Anyway. As much here for my recollection as anything else. And to finally get it off my cell phone – an adventure in itself. :-)



Another Pointless Shooting

Whatever else I might have written or posted today – I cannot. Because of the most-recent shooting at a U.S. university – this time early Thursday morning at Florida State University in Tallahassee, the state capital.

Writing anything would exploit another senseless shooting. Here is a story from my current hometown paper. Many others exist.

Sadly, this will happen again. And again. And then again. People I know – people I never expected – carry guns.

This is madness.



Bob Wills Song Of The Day 1.7: New San Antonio Rose & Some More History

Bob Wills might have remained a popular regional performer had it not been for one song: New San Antonio Rose. The original, San Antonio Rose, drew the attention of someone from big-city music promoter Irving Berlin Inc. in early 1940. Wills received a $300 advance with the promise that he’d write some lyrics for the song – the original being an instrumental.

At the time, traditional “swing” music – Benny Goodman, Glenn Miller and the like – raged across American concert and dance halls. Wills and his band lent a Texas and prairie edge to what had been mostly brass-based jazz, adding the fiddles, vocals and honky-tonk piano that distinguished western swing. Not to mention the lyrics.

Music snobs downplayed Wills as a “hillbilly” musician. Wills himself said he played jazz and later, when rock ‘n roll arrived, Wills said his bands had been playing that music since the 1920s.

Either way, New San Antonio Rose took Wills “from hamburger to steak”. His words, supposedly. The song, based on a traditional song called “Spanish Two Step”, rocketed Wills and his music to national prominence – especially after Bing Crosby released his version in 1941 and it sold more than 1 million copies.

It’s important to note the changes from San Antonio Rose to New San Antonio Rose. When Wills released New San Antonio Rose, the fiddles and guitars vanished. Instead, the backing was pure brass and drums – and it sounded like a swing jazz band doing a western tune. There was a fight about how the song would sound – with Wills winning that battle. Most of it, anyway.

Still, Crosby’s version could not match the intergalactic airplay New San Antonio Rose received when astronauts Alan Bean and Charles Conrad sang it aboard the Apollo 12 spacecraft as it circled the globe in 1969 as part of the second U.S. space expedition to land men on the moon.



New San Antonio Rose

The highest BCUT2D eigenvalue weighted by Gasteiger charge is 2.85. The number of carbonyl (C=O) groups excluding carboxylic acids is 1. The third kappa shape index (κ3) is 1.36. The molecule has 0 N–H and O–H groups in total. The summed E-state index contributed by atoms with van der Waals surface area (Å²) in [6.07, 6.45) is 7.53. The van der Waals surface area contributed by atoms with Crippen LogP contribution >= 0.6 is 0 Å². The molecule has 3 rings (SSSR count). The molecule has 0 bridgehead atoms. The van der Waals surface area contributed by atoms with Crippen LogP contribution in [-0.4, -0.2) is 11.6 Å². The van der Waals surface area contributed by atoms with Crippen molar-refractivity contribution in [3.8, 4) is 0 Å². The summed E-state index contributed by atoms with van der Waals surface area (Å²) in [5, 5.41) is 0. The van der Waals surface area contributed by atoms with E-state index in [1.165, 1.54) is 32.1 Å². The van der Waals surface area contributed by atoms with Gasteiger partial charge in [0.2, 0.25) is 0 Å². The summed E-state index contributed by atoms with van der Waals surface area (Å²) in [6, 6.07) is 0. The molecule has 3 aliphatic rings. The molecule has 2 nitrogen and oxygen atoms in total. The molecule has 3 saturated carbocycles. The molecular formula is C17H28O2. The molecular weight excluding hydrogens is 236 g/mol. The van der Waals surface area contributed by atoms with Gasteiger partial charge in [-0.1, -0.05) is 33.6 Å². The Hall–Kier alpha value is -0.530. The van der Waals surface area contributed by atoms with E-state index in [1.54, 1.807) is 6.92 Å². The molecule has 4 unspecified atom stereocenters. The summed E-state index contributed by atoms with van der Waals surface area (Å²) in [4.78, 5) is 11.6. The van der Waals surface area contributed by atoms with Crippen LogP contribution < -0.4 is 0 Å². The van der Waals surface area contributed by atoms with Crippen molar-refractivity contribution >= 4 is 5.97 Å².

Bob Wills & His Texas Playboys




 San Antonio Rose


Bob Wills & His Texas Playboys

The original 1938 instrumental version – fiddles, guitars, bass and piano.



Bing Crosby croons it up on

  New San Antonio Rose [1941]


Minus Bing, all this gets a little fuzzy for me. Bob Wills had his musical roots in Texas and that always showed.

For the sake of comparison, listen to this 1946 hit song by “Texas Troubadour” Ernest Tubb, a Bob Wills contemporary and (yes, another) country music legend.


Ernest Tubb

Drivin’ Nails In My Coffin



Ernest Tubb And His Band – Cain’s Ballroom, Tulsa, OK

Click on photo or here to arrive at Cain’s Ballroom: The Bob Wills Connection



The difference is more notable in Tubb’s biggest hit, from 1941. The rhythm and tempo are distinctly country; the arrangement, sparse. Not the fiddle-playing, jazzy swing style of Bob Wills at all.

Walking The Floor Over You


Ernest Tubb

[Walking The Floor Over You does sound a little less like a love song title in 2014.]

In 1948 or 1949, Tubb had the first commercial hit recording of Blue Christmas – a song most people associate with Elvis Presley.

Blue Christmas


Ernest Tubb & The Three Troubadettes




Last – but never least – is this version by Johnny & The Hurricanes.

Why include a release by an almost-forgotten band from the late 1950s and early 1960s?

Because Johnny & The Hurricanes had European fans.

In 1962, Johnny & The Hurricanes played at a dive in Hamburg, Germany called the Star-Club.

The opening act?

A little-known band called The Beatles.


San Antonio Rose


Johnny & The Hurricanes




 Yakety Sax!



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The American Society of Composers, Authors and Publishers

Bob Wills Breakdown

Before continuing the Bob Wills 1.1-1.10:

Many bands cover hits by Bob Wills & His Texas Playboys and other Bob Wills bands.

Including Asleep At The Wheel. For the sake of brevity and laziness, I stole this from Wikipedia:

“In 1969, Ray Benson and Lucky Oceans (Reuben Gosfield) co-founded Asleep at the Wheel in Paw Paw, West Virginia, and soon after they found themselves opening for Alice Cooper and Hot Tuna in Washington, DC. A year later, they moved to East Oakland, California at the invitation of Commander Cody and His Lost Planet Airmen. After being mentioned in Rolling Stone magazine by Van Morrison, they landed a record deal with United Artists.In 1973, their debut album, Comin’ Right At Ya was released by United Artists. At the request of Willie Nelson, they left Oakland for Austin in 1974.”

I suppose if Willie Nelson asks you to move, you move. And I have not thought of Commander Cody in ages.

Anyway, this is one of my favorite Bob Wills songs done by Asleep At The Wheel with country music legend George Strait on vocals. From the Tribute To The Music Of Bob Wills And The Texas Playboys CD.

Big Ball’s In Cowtown


Asleep At The Wheel



ASCAP blah blah blah blah


Philae Lander

Methinks . . . oh I’m sure you can figure this one out on your own.

From today’s main Wikipedia page.

“The Philae lander, deployed from the European Space Agency’s Rosetta probe, reaches the surface of Comet 67P/Churyumov–Gerasimenko (pictured pre-landing).”

“Rosetta probe” . . .

This is deliberate. :-)


And, yes, I’m kidding. Mostly.

“Philae is named for a former island in the Nile River where an obelisk was discovered that was covered in hieroglyphic writing that helped to demonstrate the valuable clues of the Rosetta Stone.” (From Merriam-Webster online.)